Reelin is not expressed in CP cells, but may act via the extracellular milieu, instructing them to assume their position and orientation. This view is supported by studies of three other genes, Disabled-1 (Dab1), VLDLR and ApoER2, mutations of which generate a reeler-like phenotype. The response of CP neurons to Reelin requires expression of at least one of two receptors, the Very Low Density Lipoprotein Receptor (VLDLR) and the Apolipoprotein-E Receptor Type 2 (ApoER2). Reelin does not bind to the closely related Low Density Lipoprotein Receptor (LDLR) nor to more distantly related members of the family such as LRP (Hiesberger et al., 1999; Trommsdorff et al., 1999). Whereas mutations of either VLDLR or ApoER2 generate subtle neurological phenotypes, mice deficient in both genes have a reeler-like phenotype, demonstrating a redundancy. VLDLR and ApoER2 are expressed in Reelin target neurons. Both have short cytoplasmic tails that contain an NPxY motif to bind Dab1, an intracellular adapter protein expressed in cells that respond to the Reelin signal. Dab1 exists as several predicted isoforms, as explained below. The Dab1 N-terminal region contains a PI-PTB domain to interact with non-phosphorylated tyrosine residues in the NPxY sequence (Howell et al., 1997b, 1999b, 2000). Dab1 contains five tyrosine residues and phosphorylation of these residue, particularly Y198 and Y220 (Keshvara et al., 2001), in response to the binding of Reelin to lipoprotein receptors is necessary for Dab1 function. Most but not all features of the Dab1−/− mutant phenotype can be rescued by replacing the Dab1 gene by a partial Dab1 cDNA encoding the PTB domain and the region with the five tyrosine residues (Herrick and Cooper, 2002). The rest of the Dab1 protein serves some unidentified function and this may be related to the presence of consensus S/T phosphorylation sites, some of which can be phosphorylated by the Cdk5/p35 kinase in a Reelin-independent manner (Keshvara et al., 2002).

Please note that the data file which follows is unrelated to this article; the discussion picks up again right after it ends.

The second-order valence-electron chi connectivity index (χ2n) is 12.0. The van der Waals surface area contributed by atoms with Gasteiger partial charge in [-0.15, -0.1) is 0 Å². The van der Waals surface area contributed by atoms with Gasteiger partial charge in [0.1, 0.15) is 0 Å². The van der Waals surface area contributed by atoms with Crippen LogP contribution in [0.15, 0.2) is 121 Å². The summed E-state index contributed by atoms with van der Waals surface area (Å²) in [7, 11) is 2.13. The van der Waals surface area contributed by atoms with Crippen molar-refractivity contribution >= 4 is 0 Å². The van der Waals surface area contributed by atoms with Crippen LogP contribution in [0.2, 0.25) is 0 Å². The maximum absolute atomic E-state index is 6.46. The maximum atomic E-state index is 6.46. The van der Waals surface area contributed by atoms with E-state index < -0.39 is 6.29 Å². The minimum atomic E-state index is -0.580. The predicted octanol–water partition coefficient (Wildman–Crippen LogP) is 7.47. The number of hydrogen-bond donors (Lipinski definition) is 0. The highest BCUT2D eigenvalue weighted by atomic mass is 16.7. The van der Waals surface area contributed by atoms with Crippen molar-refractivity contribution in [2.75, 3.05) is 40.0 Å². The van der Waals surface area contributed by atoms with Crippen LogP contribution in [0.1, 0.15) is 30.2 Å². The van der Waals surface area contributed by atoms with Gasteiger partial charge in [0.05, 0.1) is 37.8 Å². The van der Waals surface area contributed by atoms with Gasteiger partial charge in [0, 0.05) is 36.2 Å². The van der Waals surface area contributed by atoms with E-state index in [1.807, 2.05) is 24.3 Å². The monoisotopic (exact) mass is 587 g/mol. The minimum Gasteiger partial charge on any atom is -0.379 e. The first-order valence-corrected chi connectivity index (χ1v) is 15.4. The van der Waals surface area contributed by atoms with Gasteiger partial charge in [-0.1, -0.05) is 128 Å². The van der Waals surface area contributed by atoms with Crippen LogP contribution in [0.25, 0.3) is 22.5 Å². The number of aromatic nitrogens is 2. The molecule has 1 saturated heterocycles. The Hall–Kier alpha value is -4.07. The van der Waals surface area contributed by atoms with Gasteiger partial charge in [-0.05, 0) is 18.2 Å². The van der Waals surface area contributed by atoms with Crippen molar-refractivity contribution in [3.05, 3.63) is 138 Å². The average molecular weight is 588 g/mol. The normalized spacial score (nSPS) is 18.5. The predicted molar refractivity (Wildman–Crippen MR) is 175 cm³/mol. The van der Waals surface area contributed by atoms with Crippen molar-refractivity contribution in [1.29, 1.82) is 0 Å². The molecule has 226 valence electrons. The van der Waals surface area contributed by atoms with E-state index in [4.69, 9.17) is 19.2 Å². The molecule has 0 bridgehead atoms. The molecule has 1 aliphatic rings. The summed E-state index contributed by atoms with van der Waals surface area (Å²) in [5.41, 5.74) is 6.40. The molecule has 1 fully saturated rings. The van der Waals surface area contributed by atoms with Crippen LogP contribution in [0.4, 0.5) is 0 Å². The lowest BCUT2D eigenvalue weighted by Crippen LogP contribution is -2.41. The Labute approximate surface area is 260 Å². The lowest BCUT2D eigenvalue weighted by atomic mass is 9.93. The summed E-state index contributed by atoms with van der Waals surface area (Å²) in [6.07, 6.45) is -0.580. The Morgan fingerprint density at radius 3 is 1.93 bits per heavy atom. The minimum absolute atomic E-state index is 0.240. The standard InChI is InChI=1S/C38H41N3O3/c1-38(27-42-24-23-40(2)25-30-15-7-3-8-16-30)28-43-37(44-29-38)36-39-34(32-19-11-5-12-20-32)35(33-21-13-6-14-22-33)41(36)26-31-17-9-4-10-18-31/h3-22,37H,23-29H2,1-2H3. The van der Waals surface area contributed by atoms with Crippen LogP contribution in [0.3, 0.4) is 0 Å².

In the present paper, we focus on some recent results from our laboratories that concern: (i) the interaction between Reelin and its receptors and its relation to Dab1 phosphorylation; (ii) the presence and putative functional implications of alternative splicing and promoter utilization events in the Dab1 gene; (iii) mRNA expression data that point to a possible role of Reelin signaling in cortical ventricular zones.